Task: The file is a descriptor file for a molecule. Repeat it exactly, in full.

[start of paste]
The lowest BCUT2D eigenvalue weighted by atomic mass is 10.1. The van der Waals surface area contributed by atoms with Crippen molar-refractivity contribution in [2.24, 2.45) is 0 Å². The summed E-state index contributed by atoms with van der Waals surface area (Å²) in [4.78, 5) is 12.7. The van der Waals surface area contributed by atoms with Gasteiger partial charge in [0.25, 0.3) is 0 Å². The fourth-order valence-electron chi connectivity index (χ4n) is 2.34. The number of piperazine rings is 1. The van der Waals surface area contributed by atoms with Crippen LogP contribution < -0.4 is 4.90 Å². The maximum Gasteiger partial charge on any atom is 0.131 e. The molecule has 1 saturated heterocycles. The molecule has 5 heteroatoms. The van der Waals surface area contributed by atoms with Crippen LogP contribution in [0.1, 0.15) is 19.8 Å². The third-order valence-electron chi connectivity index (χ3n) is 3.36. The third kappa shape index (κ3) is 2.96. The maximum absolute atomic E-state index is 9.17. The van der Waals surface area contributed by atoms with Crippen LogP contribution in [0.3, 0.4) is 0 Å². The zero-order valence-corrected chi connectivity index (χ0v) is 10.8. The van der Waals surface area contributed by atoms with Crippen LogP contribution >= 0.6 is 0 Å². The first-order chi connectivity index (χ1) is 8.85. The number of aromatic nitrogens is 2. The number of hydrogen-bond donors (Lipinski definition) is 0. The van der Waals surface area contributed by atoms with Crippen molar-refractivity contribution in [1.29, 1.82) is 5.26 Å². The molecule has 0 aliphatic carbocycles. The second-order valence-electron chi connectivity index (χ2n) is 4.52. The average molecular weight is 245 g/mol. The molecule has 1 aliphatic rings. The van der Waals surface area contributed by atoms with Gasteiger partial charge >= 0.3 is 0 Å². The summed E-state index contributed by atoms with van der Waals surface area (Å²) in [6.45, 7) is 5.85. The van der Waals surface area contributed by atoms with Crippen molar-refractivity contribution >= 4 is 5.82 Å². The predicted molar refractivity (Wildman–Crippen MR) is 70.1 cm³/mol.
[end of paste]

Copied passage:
The lowest BCUT2D eigenvalue weighted by atomic mass is 10.1. The van der Waals surface area contributed by atoms with Crippen molar-refractivity contribution in [2.24, 2.45) is 0 Å². The summed E-state index contributed by atoms with van der Waals surface area (Å²) in [4.78, 5) is 12.7. The van der Waals surface area contributed by atoms with Gasteiger partial charge in [0.25, 0.3) is 0 Å². The fourth-order valence-electron chi connectivity index (χ4n) is 2.34. The number of piperazine rings is 1. The van der Waals surface area contributed by atoms with Crippen LogP contribution < -0.4 is 4.90 Å². The maximum Gasteiger partial charge on any atom is 0.131 e. The molecule has 1 saturated heterocycles. The molecule has 5 heteroatoms. The van der Waals surface area contributed by atoms with Crippen LogP contribution in [0.1, 0.15) is 19.8 Å². The third-order valence-electron chi connectivity index (χ3n) is 3.36. The third kappa shape index (κ3) is 2.96. The maximum absolute atomic E-state index is 9.17. The van der Waals surface area contributed by atoms with Crippen LogP contribution in [0.3, 0.4) is 0 Å². The zero-order valence-corrected chi connectivity index (χ0v) is 10.8. The van der Waals surface area contributed by atoms with Crippen LogP contribution >= 0.6 is 0 Å². The first-order chi connectivity index (χ1) is 8.85. The number of aromatic nitrogens is 2. The number of hydrogen-bond donors (Lipinski definition) is 0. The van der Waals surface area contributed by atoms with Crippen molar-refractivity contribution in [1.29, 1.82) is 5.26 Å². The molecule has 0 aliphatic carbocycles. The second-order valence-electron chi connectivity index (χ2n) is 4.52. The average molecular weight is 245 g/mol. The molecule has 1 aliphatic rings. The van der Waals surface area contributed by atoms with Gasteiger partial charge >= 0.3 is 0 Å². The summed E-state index contributed by atoms with van der Waals surface area (Å²) in [6.45, 7) is 5.85. The van der Waals surface area contributed by atoms with Crippen molar-refractivity contribution >= 4 is 5.82 Å². The predicted molar refractivity (Wildman–Crippen MR) is 70.1 cm³/mol.